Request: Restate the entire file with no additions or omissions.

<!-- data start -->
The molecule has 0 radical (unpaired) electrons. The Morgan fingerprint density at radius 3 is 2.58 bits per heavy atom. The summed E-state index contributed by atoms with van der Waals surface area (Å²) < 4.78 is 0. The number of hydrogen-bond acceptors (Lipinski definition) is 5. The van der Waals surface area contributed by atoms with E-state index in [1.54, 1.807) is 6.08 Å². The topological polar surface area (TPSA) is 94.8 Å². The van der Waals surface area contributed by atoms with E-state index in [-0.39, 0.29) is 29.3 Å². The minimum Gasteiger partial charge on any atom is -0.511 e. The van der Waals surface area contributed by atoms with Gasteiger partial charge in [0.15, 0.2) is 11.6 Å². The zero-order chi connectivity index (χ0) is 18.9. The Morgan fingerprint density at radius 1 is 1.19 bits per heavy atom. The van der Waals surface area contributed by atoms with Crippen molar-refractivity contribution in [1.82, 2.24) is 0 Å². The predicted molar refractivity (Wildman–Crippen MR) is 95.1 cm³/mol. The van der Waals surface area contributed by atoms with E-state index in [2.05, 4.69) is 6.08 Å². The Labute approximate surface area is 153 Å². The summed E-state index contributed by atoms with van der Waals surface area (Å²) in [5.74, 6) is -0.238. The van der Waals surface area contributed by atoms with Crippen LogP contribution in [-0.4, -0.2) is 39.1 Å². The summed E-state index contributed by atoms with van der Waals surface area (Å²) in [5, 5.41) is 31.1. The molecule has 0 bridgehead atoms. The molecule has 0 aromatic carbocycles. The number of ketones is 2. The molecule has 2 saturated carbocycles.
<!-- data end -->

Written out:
The molecule has 0 radical (unpaired) electrons. The Morgan fingerprint density at radius 3 is 2.58 bits per heavy atom. The summed E-state index contributed by atoms with van der Waals surface area (Å²) < 4.78 is 0. The number of hydrogen-bond acceptors (Lipinski definition) is 5. The van der Waals surface area contributed by atoms with E-state index in [1.54, 1.807) is 6.08 Å². The topological polar surface area (TPSA) is 94.8 Å². The van der Waals surface area contributed by atoms with E-state index in [-0.39, 0.29) is 29.3 Å². The minimum Gasteiger partial charge on any atom is -0.511 e. The van der Waals surface area contributed by atoms with Gasteiger partial charge in [0.15, 0.2) is 11.6 Å². The zero-order chi connectivity index (χ0) is 18.9. The Morgan fingerprint density at radius 1 is 1.19 bits per heavy atom. The van der Waals surface area contributed by atoms with Crippen molar-refractivity contribution in [1.82, 2.24) is 0 Å². The predicted molar refractivity (Wildman–Crippen MR) is 95.1 cm³/mol. The van der Waals surface area contributed by atoms with E-state index in [2.05, 4.69) is 6.08 Å². The Labute approximate surface area is 153 Å². The summed E-state index contributed by atoms with van der Waals surface area (Å²) in [5.74, 6) is -0.238. The van der Waals surface area contributed by atoms with Crippen LogP contribution in [-0.4, -0.2) is 39.1 Å². The summed E-state index contributed by atoms with van der Waals surface area (Å²) in [5, 5.41) is 31.1. The molecule has 0 bridgehead atoms. The molecule has 0 aromatic carbocycles. The number of ketones is 2. The molecule has 2 saturated carbocycles.